McSpotlight has enabled a lot more people to see all the issues. It's there for people who want to do research, either for their own interests or because they're journalists. All the information is there, including materials McDonald's tried to censor. All the transcripts are now on-line as is Richard Rampton's (McDonald's chief lawyer) closing speech, so people can have both points of view and judge for themselves.

McSpotlight is also meant as a campaigning tool. It has leaflets in different languages you can print out, so that people can then immediately go out, get copies made, and hand them out. McSpotlight has debating rooms where people can interact and put across their point of view, or respond to other people's messages. While McSpotlight is a phenomenal tool. in the end you can't be too overawed by the Internet. There are a lot of people who don't have access. Indeed, the reason why McSpotlight has been so influetibal and important is that it is part of a wider campaign. McSpotlight is plugged in to what's happening with the trial and what we're doing with the Support Campaign, and we're all feeding off each other.

Q: What other campaigns have there been?
A: Every 16th October is the World Day of Action Against McDonald's, on which there are protests in about 25 countries around the world. Last year, in the U.S. and Canada, about 30 towns and cities had actions, including a couple of rooftop demonstrations. In the U.K, people leafleted about 250 stores across the country. This year we're calling for an international Victory Day of Action on the Saturday after the verdict, and we're asking people to adopt stores in the U.K. and pledge to leaflet outside them that day. This way, we can ensure that as many stores across the country as possible are adopted, so we can pinpoint ones that haven't been adopted and try and get people to adopt them. Currently, 334 stores have been adopted, which is about half the number of stores in the U.K. We're hoping to boost that before the verdict to 450 or 500. And we're expecting protests to take place around the world. This will be a message not only to McDonald's but also to the legal system, because the leaflet is going to be handed out whatever the judge says. We believe that the leaflet is 100 percent true, and that it has been proven 100 percent true in court. People are going to carry on handing it out, because there are going to be so many of us doing it that there's nothing they can do about it. The leaflet we're using is a newly revised version. It consists of all the same issues every word in the leaflet has been proven true in the court case and has been referenced to transcripts and documentary evidence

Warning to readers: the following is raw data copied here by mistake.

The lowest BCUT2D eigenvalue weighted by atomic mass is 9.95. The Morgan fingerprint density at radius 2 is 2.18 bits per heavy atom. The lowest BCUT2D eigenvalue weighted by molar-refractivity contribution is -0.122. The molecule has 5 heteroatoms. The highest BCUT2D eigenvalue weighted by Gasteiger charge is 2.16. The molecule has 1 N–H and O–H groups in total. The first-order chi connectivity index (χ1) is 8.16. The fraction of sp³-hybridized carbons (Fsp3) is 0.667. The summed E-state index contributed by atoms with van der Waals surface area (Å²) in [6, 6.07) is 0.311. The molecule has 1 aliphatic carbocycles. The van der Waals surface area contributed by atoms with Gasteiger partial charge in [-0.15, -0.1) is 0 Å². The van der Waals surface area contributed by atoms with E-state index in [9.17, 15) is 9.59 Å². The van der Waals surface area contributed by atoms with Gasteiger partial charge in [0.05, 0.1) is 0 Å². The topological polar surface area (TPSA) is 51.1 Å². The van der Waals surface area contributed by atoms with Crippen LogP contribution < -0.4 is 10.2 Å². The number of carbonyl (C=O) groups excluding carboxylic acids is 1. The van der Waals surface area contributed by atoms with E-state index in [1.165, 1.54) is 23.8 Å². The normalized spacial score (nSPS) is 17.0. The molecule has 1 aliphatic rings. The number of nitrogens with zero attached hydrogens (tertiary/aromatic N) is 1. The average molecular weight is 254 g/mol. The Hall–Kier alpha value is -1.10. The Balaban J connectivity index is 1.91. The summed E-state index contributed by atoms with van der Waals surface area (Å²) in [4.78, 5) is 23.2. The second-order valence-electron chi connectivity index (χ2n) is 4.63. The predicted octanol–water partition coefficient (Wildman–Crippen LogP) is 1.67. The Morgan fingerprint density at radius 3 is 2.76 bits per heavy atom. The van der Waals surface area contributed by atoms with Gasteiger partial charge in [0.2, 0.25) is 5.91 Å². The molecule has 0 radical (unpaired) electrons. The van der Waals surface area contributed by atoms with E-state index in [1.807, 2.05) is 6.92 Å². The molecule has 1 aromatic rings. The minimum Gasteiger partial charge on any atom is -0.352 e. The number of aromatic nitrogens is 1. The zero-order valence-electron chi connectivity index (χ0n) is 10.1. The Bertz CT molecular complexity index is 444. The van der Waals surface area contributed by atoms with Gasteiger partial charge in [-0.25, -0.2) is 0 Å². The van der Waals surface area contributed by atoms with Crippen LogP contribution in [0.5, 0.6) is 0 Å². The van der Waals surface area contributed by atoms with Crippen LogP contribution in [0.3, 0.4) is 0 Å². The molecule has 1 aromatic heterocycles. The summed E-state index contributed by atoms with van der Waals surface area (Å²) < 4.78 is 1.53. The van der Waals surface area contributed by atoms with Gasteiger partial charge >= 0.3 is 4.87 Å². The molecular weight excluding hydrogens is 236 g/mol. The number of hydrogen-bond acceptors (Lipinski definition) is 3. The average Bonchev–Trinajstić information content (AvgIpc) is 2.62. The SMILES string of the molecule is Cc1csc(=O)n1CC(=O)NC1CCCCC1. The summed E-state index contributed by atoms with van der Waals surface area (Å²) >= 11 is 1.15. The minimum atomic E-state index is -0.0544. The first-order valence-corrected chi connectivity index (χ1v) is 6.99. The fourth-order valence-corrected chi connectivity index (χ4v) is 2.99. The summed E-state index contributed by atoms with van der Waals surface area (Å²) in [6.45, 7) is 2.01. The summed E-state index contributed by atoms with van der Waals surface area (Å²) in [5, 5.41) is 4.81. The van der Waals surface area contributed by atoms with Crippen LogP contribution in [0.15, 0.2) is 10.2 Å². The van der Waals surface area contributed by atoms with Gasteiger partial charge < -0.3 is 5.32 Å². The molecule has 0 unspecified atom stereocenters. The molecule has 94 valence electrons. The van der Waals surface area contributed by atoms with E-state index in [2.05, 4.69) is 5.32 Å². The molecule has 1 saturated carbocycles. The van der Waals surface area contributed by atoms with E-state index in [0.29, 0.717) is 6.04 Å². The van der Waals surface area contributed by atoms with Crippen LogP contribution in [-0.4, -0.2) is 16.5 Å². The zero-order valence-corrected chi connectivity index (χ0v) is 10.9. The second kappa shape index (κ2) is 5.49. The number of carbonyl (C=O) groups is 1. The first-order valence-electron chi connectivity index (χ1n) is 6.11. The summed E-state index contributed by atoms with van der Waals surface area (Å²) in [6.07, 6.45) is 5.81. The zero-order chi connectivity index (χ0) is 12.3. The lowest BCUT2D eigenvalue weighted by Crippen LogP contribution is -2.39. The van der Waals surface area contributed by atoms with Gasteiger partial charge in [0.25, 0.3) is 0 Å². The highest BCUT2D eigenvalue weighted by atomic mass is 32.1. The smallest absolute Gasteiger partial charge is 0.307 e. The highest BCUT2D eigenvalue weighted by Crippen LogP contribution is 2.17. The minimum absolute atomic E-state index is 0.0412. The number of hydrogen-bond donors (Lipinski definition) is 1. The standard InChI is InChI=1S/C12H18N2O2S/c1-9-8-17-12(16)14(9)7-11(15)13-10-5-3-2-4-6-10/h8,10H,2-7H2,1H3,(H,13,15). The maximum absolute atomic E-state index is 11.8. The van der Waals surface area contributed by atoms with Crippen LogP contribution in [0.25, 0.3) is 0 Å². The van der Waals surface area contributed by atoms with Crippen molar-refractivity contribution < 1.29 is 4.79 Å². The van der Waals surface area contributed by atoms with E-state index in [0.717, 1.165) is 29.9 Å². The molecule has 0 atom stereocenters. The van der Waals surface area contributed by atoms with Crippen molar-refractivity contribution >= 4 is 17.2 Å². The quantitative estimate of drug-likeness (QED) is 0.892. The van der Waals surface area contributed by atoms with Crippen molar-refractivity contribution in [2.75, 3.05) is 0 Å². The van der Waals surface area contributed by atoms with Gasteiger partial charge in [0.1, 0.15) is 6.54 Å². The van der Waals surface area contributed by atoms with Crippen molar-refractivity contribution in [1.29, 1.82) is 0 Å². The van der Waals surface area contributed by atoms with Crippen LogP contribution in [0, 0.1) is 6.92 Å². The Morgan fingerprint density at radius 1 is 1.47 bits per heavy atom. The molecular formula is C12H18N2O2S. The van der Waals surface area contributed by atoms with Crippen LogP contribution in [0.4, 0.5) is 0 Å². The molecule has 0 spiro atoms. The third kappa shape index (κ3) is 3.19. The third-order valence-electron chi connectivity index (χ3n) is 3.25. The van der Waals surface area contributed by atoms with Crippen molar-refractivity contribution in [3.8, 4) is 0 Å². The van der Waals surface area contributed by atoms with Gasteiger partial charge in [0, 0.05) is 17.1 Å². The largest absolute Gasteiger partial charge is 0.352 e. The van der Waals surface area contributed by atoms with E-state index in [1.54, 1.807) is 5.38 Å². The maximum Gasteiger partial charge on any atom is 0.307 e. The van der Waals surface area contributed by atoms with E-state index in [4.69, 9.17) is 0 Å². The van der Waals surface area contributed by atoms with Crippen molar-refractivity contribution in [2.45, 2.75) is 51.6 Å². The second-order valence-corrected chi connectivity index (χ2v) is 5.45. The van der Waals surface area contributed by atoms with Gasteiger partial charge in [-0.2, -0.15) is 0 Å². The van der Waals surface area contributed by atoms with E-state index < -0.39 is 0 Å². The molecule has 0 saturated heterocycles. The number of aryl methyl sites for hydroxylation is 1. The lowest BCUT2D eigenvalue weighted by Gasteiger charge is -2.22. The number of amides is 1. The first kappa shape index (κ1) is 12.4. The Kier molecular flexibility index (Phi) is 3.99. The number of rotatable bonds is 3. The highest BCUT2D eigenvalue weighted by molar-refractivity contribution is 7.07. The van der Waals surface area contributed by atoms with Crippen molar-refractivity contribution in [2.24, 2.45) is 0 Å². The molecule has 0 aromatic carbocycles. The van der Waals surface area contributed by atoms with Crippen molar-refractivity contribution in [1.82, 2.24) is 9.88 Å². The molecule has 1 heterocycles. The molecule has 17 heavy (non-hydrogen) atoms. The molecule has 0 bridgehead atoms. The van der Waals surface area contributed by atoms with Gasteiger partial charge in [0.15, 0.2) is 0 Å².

Q: What are the larger messages from the McLibel case, whatever the verdict?
A: You've got to realize you can't change things overnight. We're battling against a corporation that's expanding around the world all the time. We have to face the fact that McDonald's open 100 new stores in the U.K. during 1997, is opening in new counuies all the time - it's now in over 100 counuies and that it has about 20,000 stores worldwide. It's easy to get disheartened by that, and just think that there's nothing you can do to make a dent. But I think you can be realistic and still think that if you keep chipping away you will make a differcence if not now, then in 10 or 20 years time.

That's why we think the leaflets are so important people going out on the streets handing out leaflets outside stores. You've got to look at this at a microlevel: just one per may consider not going into McDonald's. For this person it's a very important decision. If they start thinking about the issues more - about what they are doing to their health and health of the planet by eating there - then is very important. It's important that corporations don't get free rein to do what they want. So much is on their side already: they have the resources, the wealth, and influence over politicians, government, and people's lives through their $2 billion-a-year advertising budgets. But if s very important that people shout out the truth to counter their propaganda